Rich Freeman on 8 Aug 2017 08:56:10 -0700

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Re: [PLUG] Firewall/security philosophy [was: SSH Hardening : Request for Best Practices]

On Tue, Aug 8, 2017 at 8:17 AM, Rich Kulawiec <> wrote:
> On Wed, Aug 02, 2017 at 02:39:52PM -0400, Rich Freeman wrote:
>> Do you simply not have any desktop web traffic on your network?
>> Whitelisting every domain you visit in a browser sounds like anything
>> but "hardly any maintenance."
> Let's say you have a subnet of desktops somewhere inside your operation.
> Clearly, they're going to need a different set of rules than the servers
> you have elsewhere.  They may also need a different set of DNS servers
> for reasons I'll get into momentarily.
> One approach to that is to open up outbound HTTP from that subnet BUT
> to block by destination network (e.g., the DROP list) and destination
> country (e.g., is there a business need to reach web sites in Peru?)
> and destination port (trickier, but manageable most of the times that
> I've deployed it) and source port (e.g., outbound HTTP requests should
> not be originating from port 25) and by source host operating system
> (using passive OS fingerprinting) and to limit bandwidth: what's the
> aggregate maximum *outbound* HTTP traffic observed?

So, I'm fine with applying principles like this to things like servers
where it is much more straightforward to characterize traffic (though
trying to regulate it by volume seems a LOT more problematic than just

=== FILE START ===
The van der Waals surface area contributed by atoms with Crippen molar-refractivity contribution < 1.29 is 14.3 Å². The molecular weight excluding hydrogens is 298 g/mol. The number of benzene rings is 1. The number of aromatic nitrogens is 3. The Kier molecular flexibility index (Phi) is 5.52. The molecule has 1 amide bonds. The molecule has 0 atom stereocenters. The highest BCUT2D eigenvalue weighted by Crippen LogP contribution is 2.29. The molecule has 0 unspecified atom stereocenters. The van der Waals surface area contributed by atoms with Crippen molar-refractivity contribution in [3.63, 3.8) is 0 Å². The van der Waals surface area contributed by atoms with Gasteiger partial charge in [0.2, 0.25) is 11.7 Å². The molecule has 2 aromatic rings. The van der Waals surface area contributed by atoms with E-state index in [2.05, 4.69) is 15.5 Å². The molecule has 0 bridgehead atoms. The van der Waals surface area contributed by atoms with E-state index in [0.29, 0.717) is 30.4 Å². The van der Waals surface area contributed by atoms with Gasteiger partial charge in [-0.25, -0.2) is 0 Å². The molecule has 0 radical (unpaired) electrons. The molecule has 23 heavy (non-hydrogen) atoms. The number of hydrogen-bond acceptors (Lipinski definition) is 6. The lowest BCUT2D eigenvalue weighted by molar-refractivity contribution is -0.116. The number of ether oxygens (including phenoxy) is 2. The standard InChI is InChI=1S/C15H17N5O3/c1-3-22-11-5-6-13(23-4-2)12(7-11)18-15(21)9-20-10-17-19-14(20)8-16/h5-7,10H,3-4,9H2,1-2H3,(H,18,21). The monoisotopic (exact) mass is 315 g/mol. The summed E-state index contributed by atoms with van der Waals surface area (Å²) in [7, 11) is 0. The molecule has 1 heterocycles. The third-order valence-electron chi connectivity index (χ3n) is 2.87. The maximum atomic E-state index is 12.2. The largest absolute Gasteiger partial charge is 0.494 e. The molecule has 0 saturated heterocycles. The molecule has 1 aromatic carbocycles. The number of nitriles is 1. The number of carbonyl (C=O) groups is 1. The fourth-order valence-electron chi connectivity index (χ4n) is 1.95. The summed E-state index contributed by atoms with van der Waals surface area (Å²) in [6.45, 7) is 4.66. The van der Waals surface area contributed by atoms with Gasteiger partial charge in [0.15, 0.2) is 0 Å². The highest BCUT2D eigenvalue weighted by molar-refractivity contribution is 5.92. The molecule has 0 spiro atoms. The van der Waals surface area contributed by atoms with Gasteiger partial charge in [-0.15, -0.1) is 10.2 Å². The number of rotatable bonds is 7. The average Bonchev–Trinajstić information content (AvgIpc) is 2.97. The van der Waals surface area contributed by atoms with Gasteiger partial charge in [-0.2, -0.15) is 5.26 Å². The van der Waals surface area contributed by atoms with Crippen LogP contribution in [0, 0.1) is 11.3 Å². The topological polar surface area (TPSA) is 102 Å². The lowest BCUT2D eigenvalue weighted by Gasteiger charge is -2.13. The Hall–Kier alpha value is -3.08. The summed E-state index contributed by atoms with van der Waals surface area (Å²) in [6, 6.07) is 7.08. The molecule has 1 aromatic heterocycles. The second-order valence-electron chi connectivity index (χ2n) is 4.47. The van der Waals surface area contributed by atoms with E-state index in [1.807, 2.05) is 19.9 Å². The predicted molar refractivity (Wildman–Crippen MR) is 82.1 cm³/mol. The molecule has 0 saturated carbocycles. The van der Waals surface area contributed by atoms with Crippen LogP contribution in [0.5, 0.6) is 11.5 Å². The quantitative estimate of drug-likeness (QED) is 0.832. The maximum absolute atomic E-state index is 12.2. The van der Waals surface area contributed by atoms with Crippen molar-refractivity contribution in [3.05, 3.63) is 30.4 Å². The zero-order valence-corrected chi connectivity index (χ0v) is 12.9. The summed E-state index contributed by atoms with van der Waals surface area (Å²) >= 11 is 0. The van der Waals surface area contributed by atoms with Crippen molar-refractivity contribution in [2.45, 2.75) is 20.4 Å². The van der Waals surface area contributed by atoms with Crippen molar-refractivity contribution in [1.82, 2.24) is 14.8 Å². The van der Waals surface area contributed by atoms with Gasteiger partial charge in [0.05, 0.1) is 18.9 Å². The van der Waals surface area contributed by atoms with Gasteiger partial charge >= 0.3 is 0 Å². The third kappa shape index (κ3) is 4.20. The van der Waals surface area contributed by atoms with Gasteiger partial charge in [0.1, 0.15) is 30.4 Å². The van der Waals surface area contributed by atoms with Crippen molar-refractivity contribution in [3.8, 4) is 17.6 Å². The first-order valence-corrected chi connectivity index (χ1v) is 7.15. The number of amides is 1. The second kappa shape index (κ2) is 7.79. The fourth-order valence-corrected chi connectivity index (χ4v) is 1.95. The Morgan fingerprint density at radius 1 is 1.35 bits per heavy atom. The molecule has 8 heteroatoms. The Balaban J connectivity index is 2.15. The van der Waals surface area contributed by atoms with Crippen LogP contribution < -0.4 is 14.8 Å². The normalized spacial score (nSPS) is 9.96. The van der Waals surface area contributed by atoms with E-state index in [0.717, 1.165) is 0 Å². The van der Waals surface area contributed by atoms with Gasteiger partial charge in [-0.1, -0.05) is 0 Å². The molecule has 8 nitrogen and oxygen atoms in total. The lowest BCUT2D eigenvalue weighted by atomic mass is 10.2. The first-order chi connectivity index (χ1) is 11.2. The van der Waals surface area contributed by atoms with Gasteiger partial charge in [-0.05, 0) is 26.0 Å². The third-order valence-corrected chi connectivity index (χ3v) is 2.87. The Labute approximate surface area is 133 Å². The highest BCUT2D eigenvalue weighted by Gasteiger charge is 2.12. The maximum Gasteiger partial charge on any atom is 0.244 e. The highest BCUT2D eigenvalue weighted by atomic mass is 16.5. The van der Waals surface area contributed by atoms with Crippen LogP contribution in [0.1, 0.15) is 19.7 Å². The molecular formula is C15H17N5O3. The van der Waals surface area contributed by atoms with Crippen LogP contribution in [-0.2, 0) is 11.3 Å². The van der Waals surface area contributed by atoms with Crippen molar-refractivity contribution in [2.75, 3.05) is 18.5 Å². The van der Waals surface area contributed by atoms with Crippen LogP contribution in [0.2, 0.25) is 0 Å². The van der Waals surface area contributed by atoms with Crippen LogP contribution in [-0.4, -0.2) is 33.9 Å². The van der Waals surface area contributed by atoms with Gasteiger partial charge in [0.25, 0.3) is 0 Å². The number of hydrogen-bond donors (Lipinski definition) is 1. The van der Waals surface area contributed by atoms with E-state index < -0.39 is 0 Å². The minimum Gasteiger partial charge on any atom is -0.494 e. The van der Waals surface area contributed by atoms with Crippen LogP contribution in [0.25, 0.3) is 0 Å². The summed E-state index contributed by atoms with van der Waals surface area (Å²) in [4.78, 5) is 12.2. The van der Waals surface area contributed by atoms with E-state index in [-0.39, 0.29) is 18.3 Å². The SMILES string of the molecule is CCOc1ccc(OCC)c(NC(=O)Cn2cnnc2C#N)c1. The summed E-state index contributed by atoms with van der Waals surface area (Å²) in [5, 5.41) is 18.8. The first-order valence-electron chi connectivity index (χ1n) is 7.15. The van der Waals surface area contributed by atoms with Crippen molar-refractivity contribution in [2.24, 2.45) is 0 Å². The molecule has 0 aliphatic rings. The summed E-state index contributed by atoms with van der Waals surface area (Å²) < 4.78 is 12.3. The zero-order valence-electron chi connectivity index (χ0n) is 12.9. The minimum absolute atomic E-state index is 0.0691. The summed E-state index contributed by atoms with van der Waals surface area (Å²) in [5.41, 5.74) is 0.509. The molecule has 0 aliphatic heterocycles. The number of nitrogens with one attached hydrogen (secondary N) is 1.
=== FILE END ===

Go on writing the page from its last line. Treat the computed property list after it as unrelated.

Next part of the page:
doing it by source/destination).

However, you do need to keep in mind that your desktops still
represent significant vectors even if you lock them down.  Maybe your
desktops can't talk to Peru, but they can talk on port 443 to command
and control servers running on hacked systems in the US.  It limits
the options for an attacker but they're pretty good at getting through
fairly small cracks.  Once they're on your network they can spread
around through whatever avenues are open.  Of course you can make that
more difficult if you lock things down way more than a typical
corporation does.

You also need to be careful about over-doing it in a large corporation
because it can lead to insecure workarounds.  For example, at my
workplace they have the software firewalls on the desktops configured
to block outbound connections on port 22 (ssh).  Now, this isn't an
IT-centric company so some genius probably figured nobody really needs
to use ssh.  The problem comes when the few people who need to get
large volumes of data to some vendor can't use their sftp site.  Are
they going to go to IT and ask for an exception, and have IT instead
give them an impractical workaround and then monitor them to ensure
they go through the pain of using it?  Of course not!  They'll just
stick a USB drive into their computer and send it through the mail.
So, now instead of having data going from servers to fully encrypted
laptops to a vendor over ssh, we now have data making a pit stop on an
unencrypted flash drive sent through the mail.

Users have a tendency to work around inconveniences, so you need to
try to structure your security policies to make the safe way the easy
way.  Obviously it isn't always easy, but you do need to be careful
not to create barriers for people who are trying to do things in a
reasonably secure manner.

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